By Tim Kalinowski, Staff Writer
The wet summer and fall is expected to take a heavy toll on general animal well-being and health on farms this winter, says Barry Yaremcio, a beef and forage specialist with Alberta Agriculture and Forestry.
“Nutrition is going to be extremely important this year,” confirms Yaremcio. “Protein is down two to four per cent compared to what we typically see. The hay that’s been turned two or three times to dry and put into bales; that has lost some of the leaf material so quality is down. Some has turned black and there are molds and spores present. That won’t really cause sickness, but the cows will pick and choose and avoid the moldy stuff; and the amount of feed which is going to be wasted this year will be a lot higher. So it is definitely going to be more expensive to feed this winter compared to last year.”
Yaremcio says farmers may see lots of feed in their stacks, but quantity alone does not ensure animal well-being.
“It’s even more important this year than most years to take a good, representative, feed sample, send it away to a feed testing lab, get the results back and get some help to balance the ration,” he says. “Get a nutritionist. You’ve got extension analysts across western Canada that do this kind of work: There are private consultants, feed mill nutritionists, forage associations, government extension people; they all do this kind of work. But the thing is, it is going to take a little more care and attention to get a proper rations for cows in mid and late pregnancy.”
According to Yaremcio, the consequences of insufficient nutrition in feed this winter will not only be felt at calving time this spring, but could have severe consequences going into next summer’s breeding season as well.
“If you are paying attention to these details now, what you are doing is priming that cow’s system to ensure she is in proper shape to provide the colostrum to have a healthy calf this year. But the big kicker is, if you screw up feeding her before calving her chances of getting pregnant and having next year’s calf drops by 20-30 per cent. If you don’t know what needs to be done ask for help. There are people out there to do that.”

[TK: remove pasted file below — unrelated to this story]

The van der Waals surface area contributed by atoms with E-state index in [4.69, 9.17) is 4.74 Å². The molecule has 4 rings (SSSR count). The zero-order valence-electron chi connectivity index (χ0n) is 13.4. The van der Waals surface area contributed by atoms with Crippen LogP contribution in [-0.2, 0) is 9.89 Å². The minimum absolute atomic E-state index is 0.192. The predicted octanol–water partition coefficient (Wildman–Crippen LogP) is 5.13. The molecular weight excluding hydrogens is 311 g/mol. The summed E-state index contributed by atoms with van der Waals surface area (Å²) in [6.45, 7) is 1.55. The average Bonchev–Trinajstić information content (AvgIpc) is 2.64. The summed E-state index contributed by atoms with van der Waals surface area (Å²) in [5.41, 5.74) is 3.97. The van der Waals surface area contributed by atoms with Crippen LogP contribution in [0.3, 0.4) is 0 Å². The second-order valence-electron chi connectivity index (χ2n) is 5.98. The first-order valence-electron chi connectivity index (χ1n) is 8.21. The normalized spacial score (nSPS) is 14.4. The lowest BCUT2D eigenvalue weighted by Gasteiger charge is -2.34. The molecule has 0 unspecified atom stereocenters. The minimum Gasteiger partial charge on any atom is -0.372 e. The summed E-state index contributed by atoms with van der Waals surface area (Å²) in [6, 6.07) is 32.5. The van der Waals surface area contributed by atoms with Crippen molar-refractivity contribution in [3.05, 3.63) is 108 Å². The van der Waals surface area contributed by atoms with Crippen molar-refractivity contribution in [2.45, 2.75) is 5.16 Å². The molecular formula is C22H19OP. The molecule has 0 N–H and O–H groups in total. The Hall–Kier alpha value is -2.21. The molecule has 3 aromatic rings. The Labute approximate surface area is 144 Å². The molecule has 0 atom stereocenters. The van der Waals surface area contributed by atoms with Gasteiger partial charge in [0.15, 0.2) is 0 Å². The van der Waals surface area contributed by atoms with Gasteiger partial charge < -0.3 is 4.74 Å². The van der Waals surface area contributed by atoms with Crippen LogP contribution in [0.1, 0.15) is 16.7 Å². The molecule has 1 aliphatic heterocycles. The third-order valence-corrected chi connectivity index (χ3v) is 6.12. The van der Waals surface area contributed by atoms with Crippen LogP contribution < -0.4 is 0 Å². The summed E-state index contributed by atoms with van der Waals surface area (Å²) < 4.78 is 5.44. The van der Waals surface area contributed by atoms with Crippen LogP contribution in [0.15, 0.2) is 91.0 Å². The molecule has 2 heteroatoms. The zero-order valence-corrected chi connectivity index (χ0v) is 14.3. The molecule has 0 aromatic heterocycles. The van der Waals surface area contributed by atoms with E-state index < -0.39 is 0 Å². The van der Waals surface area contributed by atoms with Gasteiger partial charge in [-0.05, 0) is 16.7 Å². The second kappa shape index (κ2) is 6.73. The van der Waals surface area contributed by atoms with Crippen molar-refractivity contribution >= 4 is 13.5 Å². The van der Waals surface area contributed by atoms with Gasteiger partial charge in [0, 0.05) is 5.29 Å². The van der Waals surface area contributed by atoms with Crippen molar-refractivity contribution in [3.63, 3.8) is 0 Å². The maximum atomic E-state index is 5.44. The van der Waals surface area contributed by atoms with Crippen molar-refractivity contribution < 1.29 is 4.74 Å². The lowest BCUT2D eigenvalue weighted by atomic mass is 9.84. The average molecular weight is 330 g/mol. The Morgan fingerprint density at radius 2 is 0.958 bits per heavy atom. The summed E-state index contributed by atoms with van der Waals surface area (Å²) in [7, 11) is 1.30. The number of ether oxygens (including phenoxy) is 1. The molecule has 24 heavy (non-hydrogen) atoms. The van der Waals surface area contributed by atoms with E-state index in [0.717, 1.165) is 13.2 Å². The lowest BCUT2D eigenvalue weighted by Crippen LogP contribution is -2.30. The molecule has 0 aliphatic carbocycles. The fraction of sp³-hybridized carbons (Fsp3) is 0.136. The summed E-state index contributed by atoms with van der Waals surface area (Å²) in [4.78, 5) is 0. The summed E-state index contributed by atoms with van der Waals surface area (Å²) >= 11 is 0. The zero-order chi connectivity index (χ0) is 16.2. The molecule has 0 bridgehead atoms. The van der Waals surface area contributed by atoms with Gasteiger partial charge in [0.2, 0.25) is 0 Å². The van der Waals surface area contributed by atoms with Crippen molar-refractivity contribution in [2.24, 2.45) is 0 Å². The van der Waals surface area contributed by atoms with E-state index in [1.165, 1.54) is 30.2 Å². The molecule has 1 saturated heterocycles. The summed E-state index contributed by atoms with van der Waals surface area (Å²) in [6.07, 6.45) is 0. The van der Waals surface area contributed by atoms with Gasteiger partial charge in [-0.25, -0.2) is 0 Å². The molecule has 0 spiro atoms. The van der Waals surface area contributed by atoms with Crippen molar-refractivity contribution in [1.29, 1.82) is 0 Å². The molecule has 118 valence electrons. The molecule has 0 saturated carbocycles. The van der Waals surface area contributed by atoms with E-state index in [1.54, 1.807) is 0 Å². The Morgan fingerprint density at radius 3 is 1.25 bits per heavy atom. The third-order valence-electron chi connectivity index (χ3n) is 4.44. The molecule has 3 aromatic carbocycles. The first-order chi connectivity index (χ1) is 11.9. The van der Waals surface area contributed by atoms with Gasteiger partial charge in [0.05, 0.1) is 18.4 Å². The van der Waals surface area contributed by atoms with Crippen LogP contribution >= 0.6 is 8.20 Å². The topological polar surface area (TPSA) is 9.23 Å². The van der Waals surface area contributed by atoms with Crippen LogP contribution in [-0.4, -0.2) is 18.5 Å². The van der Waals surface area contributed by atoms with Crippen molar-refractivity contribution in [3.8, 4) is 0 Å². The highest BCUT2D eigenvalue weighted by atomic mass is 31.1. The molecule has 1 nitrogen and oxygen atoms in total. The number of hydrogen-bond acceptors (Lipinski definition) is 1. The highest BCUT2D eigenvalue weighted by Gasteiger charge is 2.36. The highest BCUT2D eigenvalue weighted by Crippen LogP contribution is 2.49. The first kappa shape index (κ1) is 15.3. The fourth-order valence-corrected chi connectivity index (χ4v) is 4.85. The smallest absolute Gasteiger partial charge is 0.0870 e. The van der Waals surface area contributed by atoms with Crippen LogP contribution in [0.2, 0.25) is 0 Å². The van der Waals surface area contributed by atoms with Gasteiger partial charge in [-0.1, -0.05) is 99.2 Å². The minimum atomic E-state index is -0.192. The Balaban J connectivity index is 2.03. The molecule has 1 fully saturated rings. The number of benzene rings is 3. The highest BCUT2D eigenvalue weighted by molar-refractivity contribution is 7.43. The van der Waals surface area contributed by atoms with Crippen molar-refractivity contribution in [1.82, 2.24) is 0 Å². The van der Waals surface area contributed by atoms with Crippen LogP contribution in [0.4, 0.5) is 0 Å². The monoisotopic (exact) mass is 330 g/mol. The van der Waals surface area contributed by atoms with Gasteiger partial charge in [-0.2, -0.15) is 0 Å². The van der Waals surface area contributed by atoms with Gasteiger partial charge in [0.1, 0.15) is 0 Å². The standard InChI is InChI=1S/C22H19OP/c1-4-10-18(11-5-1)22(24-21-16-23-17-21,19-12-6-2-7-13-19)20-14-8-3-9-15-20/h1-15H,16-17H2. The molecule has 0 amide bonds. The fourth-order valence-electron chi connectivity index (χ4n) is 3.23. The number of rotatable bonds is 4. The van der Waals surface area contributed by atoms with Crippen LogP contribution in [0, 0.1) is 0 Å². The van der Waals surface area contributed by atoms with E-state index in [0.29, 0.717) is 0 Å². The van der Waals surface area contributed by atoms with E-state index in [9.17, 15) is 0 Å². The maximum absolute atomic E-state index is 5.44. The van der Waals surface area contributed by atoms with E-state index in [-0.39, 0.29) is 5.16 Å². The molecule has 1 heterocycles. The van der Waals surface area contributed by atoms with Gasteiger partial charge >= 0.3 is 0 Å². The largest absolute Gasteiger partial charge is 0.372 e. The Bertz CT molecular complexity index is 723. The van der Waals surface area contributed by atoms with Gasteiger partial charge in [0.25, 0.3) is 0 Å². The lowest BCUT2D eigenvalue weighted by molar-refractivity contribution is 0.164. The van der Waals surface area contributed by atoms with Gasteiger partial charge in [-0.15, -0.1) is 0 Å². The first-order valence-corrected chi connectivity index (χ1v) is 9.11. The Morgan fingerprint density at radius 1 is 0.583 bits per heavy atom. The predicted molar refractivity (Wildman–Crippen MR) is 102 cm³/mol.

Yaremcio says there is also a direct correlation between good nutrition and overall animal health, and susceptibility to disease. And some of that susceptibility is definitely weather-related. This is certainly true with reports of several cases of Fog Fever and higher instances of pneumonia in the province this year. Fog Fever comes as a direct result of moving cattle from an older or poorer quality pasture directly onto a much lusher pasture without giving the animals’ guts a chance to adjust slowly to the higher rates of Tryptophan in the in the grass.
“It’s the equivalent of you or I going from a nice glass of wine to moonshine which is 90 per cent alcohol,” explains Yaremcio. “You have to move them over gradually. To go fully from an older forage into a lush forage takes somewhere between five and ten days.”
As for pneumonia, says Yaremcio, it is often the wet and muddy conditions animals have to deal with in the corral that aggravates the disease.
“There are more problems with general pneumonias this year because everything is so wet, and the cattle are under that much more stress,” he says. “On the pen side of things, if you don’t have a pen that drains properly. It does not have a good clay base that is hard and firm. Or if it is not designed properly, these cattle are walking through water or mud that is knee deep to belly deep. That mud pack on them is going cool them off and will put them under temperature stress… You are getting a reduction in performance by these animals when they are placed into the wet pens.”
Yaremcio acknowledges there is probably little farmers with this kind of problem can do about it until the winter freeze-up, but advises action as soon as is practical.
“This is a real headscratcher this year, I’ll put it that way,” he says. “Drainage is one thing they can do, and a lot of times that could relate to how do you re-surface the pens or how do you re-level the pen with extra clay. But a second option a lot of guys are looking at waiting an extra three weeks or month to wean the calves, and what’s going to help this whole situation is when we finally get a good, hard frost, or cold snap, so finally the ground freezes. That’s the only salvation we have right now for these wet pens.”